PM tells Putin Salisbury attack 'can never be repeated'

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Media caption,

Mrs May was unsmiling as she greeted Mr Putin, in a frosty start to their meeting in Japan.

Russia must end its "irresponsible and destabilising activity", Theresa May has told President Vladimir Putin in one-to-one talks, Downing Street said.

Describing the Salisbury poisoning as a "truly despicable act", she said the two suspects - believed to be Russian military intelligence officers - must be "brought to justice".

Mrs May said the UK was open to a "different relationship" but that "this behaviour could never be repeated".

The Kremlin denies any involvement.

The UK believes two officers from Russia's military intelligence service, the GRU, were behind the poisoning of former spy Sergei Skripal and his daughter Yulia, in March 2018.

Conservative leadership candidate Boris Johnson has said Russia will "always let you down", adding it was "very difficult to find any defence for their behaviour" when it came to the Salisbury poisonings.

Speaking at the latest Tory party hustings in Exeter, he said there is a "global sense of repulsion at the way Russia behaves".

Mr Johnson added that "every British prime minister, every foreign secretary" in the past 10 years thought they could have a "normalisation" with Russia but were let down.

Meanwhile, Jeremy Hunt, running against Mr Johnson to be the next prime minister, has called comments made by Mr Putin about Western liberalism "an absolute disgrace".

"It's all very easy to be disparaging about democracy when you've never had to bother with it at home," Mr Hunt said.

Referring to the attack on Sergei and Yulia Skripal, he said: "My worry about Russia is that they're up to their old tricks."

'Fuss about spies'

Mrs May and Mr Putin met for talks on the margins of the G20 summit in Osaka, Japan, on Friday - the first formal bilateral meeting between the two leaders since the Salisbury incident.

It comes as Mr Putin, in an interview with the Financial Times, dismissed the Skripal poisoning as a "fuss about spies" and attacked liberalism, a core principle of western democracy.

As they met, the two leaders shook hands but there appeared to be little warmth, with Mrs May looking serious and unsmiling, as the pair began their meeting.

Downing Street said Mrs May had told the Russian president that the use of a deadly nerve agent on the streets of Salisbury formed part of a wider pattern of unacceptable behaviour.

She said the UK had irrefutable evidence that Russia was behind the attack that led to the death of a British citizen, Dawn Sturgess.

Mrs May also said the UK would continue to "unequivocally defend liberal democracy" and protect the human rights and equality of all groups, including LGBT people.

Media caption,

"Russia needs to recognise its acts and stop acting in this way," says the prime minister.

After the issue of Mrs May's facial expression was raised by a reporter on Russian TV, Vladimir Putin's press secretary, Dmitry Peskov, praised the prime minister for her "friendly and constructive attitude".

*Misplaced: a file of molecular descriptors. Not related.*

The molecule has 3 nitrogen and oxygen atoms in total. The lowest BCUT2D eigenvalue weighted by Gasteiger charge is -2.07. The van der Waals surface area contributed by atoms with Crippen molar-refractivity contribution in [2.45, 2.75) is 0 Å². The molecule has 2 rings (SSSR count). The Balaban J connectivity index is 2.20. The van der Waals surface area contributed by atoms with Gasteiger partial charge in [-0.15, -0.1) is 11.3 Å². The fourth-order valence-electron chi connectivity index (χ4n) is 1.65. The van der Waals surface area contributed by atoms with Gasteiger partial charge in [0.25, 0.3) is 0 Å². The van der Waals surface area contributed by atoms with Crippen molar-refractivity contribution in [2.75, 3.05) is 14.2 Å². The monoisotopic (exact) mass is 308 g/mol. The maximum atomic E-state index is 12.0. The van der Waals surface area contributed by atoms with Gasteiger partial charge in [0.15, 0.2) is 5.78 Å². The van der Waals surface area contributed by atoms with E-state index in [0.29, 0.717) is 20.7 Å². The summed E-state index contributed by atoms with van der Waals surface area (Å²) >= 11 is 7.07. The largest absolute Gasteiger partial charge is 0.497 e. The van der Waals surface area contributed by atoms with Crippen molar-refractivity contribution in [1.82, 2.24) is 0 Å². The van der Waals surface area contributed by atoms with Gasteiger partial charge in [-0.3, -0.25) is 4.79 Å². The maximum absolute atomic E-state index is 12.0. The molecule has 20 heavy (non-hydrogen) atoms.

Mr Peskov said there had been a "a long pause in communication" between Russia and Britain, adding that "the fact itself that the meeting took place is very positive."

Speaking to BBC deputy political editor John Pienaar ahead of the meeting on Friday, Mrs May said the UK had already set out evidence on the attack in Salisbury last year and made charges against two Russians.

"Russia does not allow the extradition of its nationals, but European arrest warrants are out for those two individuals and if they set foot outside Russia we will be making every effort that they are brought to justice," she said.

"Russia needs to recognise its acts and stop acting in this way - and stop its other destabilising activities around the world, including, for example, its use of disinformation and cyber-attacks," she added.

Image caption,
Yulia and Sergei Skripal fell ill after Mr Skripal's front door was sprayed with Novichok

Mr Skripal and his daughter both survived the poisoning in March last year, but a British woman, Dawn Sturgess, died last July after coming into contact with the nerve agent Novichok through handling a contaminated perfume bottle.

Scotland Yard and the CPS say there is sufficient evidence to charge two Russians - who go by the names of Alexander Petrov and Ruslan Boshirov - for attempted murder.

However, Mr Putin has insisted they are civilians, not criminals.

He said he hoped "a few preliminary steps" would be made towards restoring relations between Russia and the UK.

Media caption,

"Our friends had been suggesting for a long time that we visit this wonderful town" - Novichok suspects speaking in October 2018

'Must be punished'

However, he appeared to have little sympathy for Mr Skripal. The former Russian military intelligence colonel was jailed after being accused of spying for Britain, before being released as part of a spy swap.

"Treason is the gravest crime possible and traitors must be punished," Mr Putin told the newspaper.

"I am not saying that the Salisbury incident is the way to do it. Not at all. But traitors must be punished.

"Listen, all this fuss about spies and counterspies, it is not worth serious interstate relations. This spy story, as we say, it is not worth five kopecks. Or even five pounds, for that matter."

The Russian President has previously labelled Mr Skripal as a "traitor" and a "scumbag".

The Skripal poisoning froze relations between Russia and the UK. The UK expelled 23 Russian diplomats who Mrs May claimed were undeclared intelligence officers following the Salisbury attack, and Russia responded by expelling UK diplomats.